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Trump's South Korea Ambassador Nominee Defends Cancellation Of Joint Military Exercises


Now let's hear about a man who is likely to play an important diplomatic role on U.S. policy toward the Korean Peninsula. Admiral Harry Harris most recently led U.S. Pacific Command. The Trump administration has tapped him to become its ambassador to South Korea. Harris had his confirmation hearing today, as NPR's Michele Kelemen reports.

MICHELE KELEMEN, BYLINE: In his previous job, Harry Harris took a hard line on North Korea, so the ranking Democrat on the Senate Foreign Relations Committee, Robert Menendez, was eager to hear what Harris thought about President Trump's summit with Kim Jong Un.


ROBERT MENENDEZ: Do you think we no longer need to worry about North Korea's nuclear threat?

HARRY HARRIS: No, Senator. I think we must continue to worry about the nuclear threat.

MENENDEZ: I appreciate that because I know the president said the other day that after Singapore, we can sleep well because we no longer have to worry about North Korea's nuclear threat. But I didn't sleep much better.

KELEMEN: Admiral Harris spent a lot of the hearing trying to reassure lawmakers that the administration is realistic about this latest effort to talk North Korea out of its nuclear weapons program. And he's trying to reassure them that if he's confirmed as ambassador to South Korea, he will try to keep the Trump administration in sync with its ally.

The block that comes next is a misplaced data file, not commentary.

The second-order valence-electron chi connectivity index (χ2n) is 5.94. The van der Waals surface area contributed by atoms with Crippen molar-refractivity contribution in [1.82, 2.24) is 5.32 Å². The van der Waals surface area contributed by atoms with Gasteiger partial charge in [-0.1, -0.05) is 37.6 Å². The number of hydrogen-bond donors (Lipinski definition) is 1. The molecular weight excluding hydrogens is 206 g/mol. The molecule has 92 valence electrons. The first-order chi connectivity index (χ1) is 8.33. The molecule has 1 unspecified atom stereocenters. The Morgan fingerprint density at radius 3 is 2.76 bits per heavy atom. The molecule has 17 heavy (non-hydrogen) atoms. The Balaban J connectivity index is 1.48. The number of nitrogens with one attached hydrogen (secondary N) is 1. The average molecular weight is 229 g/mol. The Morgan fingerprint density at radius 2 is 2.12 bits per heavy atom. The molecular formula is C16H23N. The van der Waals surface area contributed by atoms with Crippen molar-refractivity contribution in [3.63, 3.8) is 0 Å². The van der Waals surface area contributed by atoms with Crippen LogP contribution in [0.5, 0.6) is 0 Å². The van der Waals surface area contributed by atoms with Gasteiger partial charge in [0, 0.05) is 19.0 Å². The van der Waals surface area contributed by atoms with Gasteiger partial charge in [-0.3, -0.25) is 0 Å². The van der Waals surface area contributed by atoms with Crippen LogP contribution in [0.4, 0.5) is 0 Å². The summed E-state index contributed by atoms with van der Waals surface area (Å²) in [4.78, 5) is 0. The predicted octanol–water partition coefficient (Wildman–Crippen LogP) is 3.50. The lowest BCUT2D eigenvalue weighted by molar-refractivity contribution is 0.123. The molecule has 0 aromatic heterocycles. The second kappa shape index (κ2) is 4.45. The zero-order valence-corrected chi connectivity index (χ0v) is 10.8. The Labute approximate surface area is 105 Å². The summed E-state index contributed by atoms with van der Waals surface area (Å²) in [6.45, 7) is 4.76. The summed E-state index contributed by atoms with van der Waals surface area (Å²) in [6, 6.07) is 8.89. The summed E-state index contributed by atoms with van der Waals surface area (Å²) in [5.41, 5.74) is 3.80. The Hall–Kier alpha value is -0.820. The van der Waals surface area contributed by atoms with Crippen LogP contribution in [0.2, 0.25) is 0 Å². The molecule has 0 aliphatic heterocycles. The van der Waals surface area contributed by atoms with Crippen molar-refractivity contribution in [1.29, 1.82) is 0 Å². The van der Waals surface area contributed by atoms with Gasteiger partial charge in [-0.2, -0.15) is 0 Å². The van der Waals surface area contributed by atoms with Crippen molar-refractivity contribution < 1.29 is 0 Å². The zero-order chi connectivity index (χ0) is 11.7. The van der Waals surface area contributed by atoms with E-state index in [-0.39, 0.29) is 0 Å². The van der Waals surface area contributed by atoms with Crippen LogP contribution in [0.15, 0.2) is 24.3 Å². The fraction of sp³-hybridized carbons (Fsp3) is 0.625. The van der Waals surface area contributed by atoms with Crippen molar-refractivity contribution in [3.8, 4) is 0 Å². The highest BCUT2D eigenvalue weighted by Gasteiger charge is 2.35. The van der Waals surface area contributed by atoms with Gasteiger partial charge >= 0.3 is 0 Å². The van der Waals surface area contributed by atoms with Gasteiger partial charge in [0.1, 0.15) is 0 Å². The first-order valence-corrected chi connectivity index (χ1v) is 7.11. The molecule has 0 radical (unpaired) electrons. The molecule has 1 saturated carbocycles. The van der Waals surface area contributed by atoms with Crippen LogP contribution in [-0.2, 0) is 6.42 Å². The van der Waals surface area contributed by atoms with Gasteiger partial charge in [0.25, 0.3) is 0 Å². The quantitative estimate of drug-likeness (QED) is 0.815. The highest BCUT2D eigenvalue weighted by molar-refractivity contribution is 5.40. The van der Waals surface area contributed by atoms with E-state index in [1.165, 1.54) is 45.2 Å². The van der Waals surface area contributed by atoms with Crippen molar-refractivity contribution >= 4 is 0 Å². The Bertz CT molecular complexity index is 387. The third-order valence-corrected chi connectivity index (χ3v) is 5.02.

HARRIS: It's critical that the decisions that we make with regard to troop levels, with regard to exercises and with regard to everything else that affects the alliance - that their decisions be taken together with our South Korean ally.

KELEMEN: Born in Japan, Harris grew up in Tennessee and Florida. He graduated from the Naval Academy. And though he spent his career in the military, Harris has dealt with the State Department as the military liaison to then-Secretary of State Hillary Clinton. And he sounded diplomatic when asked about President Trump's decision to call off war games with South Korea. Harris didn't refer to the exercises that way.


HARRIS: We should give major exercises a pause to see if Kim Jong Un in fact is serious about his part of the negotiations. You know, I've spoken in the past about, you know, the need to bring Kim Jong Un to his senses and not to his knees. And I think the president's efforts in Singapore did just that.

KELEMEN: He says he is concerned that China will want to relax sanctions too soon. Harris says he will be an advocate in the administration to maintain pressure and to talk eventually about North Korea's cyber and conventional threats in addition to its nuclear program. Michele Kelemen, NPR News, the State Department. Transcript provided by NPR, Copyright NPR.

Michele Kelemen has been with NPR for two decades, starting as NPR's Moscow bureau chief and now covering the State Department and Washington's diplomatic corps. Her reports can be heard on all NPR News programs, including Morning Edition and All Things Considered.